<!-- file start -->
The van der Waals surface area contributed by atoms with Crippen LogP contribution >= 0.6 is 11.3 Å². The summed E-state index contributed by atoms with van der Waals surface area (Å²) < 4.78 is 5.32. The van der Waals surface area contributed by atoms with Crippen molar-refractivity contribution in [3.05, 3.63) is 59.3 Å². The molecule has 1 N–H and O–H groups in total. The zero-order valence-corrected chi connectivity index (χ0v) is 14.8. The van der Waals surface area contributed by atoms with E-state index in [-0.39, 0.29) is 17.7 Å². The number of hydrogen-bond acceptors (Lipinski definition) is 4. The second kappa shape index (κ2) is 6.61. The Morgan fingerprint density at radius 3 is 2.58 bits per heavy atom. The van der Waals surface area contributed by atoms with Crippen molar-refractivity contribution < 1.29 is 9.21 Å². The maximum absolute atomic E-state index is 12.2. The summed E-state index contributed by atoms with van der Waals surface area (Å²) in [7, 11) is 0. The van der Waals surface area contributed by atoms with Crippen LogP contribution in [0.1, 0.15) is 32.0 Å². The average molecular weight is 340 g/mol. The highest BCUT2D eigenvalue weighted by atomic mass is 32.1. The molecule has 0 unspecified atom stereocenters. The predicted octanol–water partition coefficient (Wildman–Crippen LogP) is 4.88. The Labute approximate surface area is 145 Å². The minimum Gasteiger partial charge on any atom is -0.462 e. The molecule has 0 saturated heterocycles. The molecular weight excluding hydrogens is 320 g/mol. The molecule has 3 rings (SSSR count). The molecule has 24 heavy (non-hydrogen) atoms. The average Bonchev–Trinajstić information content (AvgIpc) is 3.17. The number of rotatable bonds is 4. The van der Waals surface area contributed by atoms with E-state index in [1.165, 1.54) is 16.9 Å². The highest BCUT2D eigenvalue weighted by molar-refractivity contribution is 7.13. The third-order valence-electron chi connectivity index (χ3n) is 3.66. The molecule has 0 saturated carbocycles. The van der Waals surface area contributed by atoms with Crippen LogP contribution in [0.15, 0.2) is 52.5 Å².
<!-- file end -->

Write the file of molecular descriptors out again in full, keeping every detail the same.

The van der Waals surface area contributed by atoms with Crippen LogP contribution >= 0.6 is 11.3 Å². The summed E-state index contributed by atoms with van der Waals surface area (Å²) < 4.78 is 5.32. The van der Waals surface area contributed by atoms with Crippen molar-refractivity contribution in [3.05, 3.63) is 59.3 Å². The molecule has 1 N–H and O–H groups in total. The zero-order valence-corrected chi connectivity index (χ0v) is 14.8. The van der Waals surface area contributed by atoms with E-state index in [-0.39, 0.29) is 17.7 Å². The number of hydrogen-bond acceptors (Lipinski definition) is 4. The second kappa shape index (κ2) is 6.61. The Morgan fingerprint density at radius 3 is 2.58 bits per heavy atom. The van der Waals surface area contributed by atoms with Crippen molar-refractivity contribution < 1.29 is 9.21 Å². The maximum absolute atomic E-state index is 12.2. The summed E-state index contributed by atoms with van der Waals surface area (Å²) in [7, 11) is 0. The van der Waals surface area contributed by atoms with Crippen LogP contribution in [0.1, 0.15) is 32.0 Å². The average molecular weight is 340 g/mol. The highest BCUT2D eigenvalue weighted by atomic mass is 32.1. The molecule has 0 unspecified atom stereocenters. The predicted octanol–water partition coefficient (Wildman–Crippen LogP) is 4.88. The Labute approximate surface area is 145 Å². The minimum Gasteiger partial charge on any atom is -0.462 e. The molecule has 0 saturated heterocycles. The molecular weight excluding hydrogens is 320 g/mol. The molecule has 3 rings (SSSR count). The molecule has 24 heavy (non-hydrogen) atoms. The average Bonchev–Trinajstić information content (AvgIpc) is 3.17. The number of rotatable bonds is 4. The van der Waals surface area contributed by atoms with E-state index in [1.165, 1.54) is 16.9 Å². The highest BCUT2D eigenvalue weighted by molar-refractivity contribution is 7.13. The third-order valence-electron chi connectivity index (χ3n) is 3.66. The molecule has 0 saturated carbocycles. The van der Waals surface area contributed by atoms with Crippen LogP contribution in [0.15, 0.2) is 52.5 Å².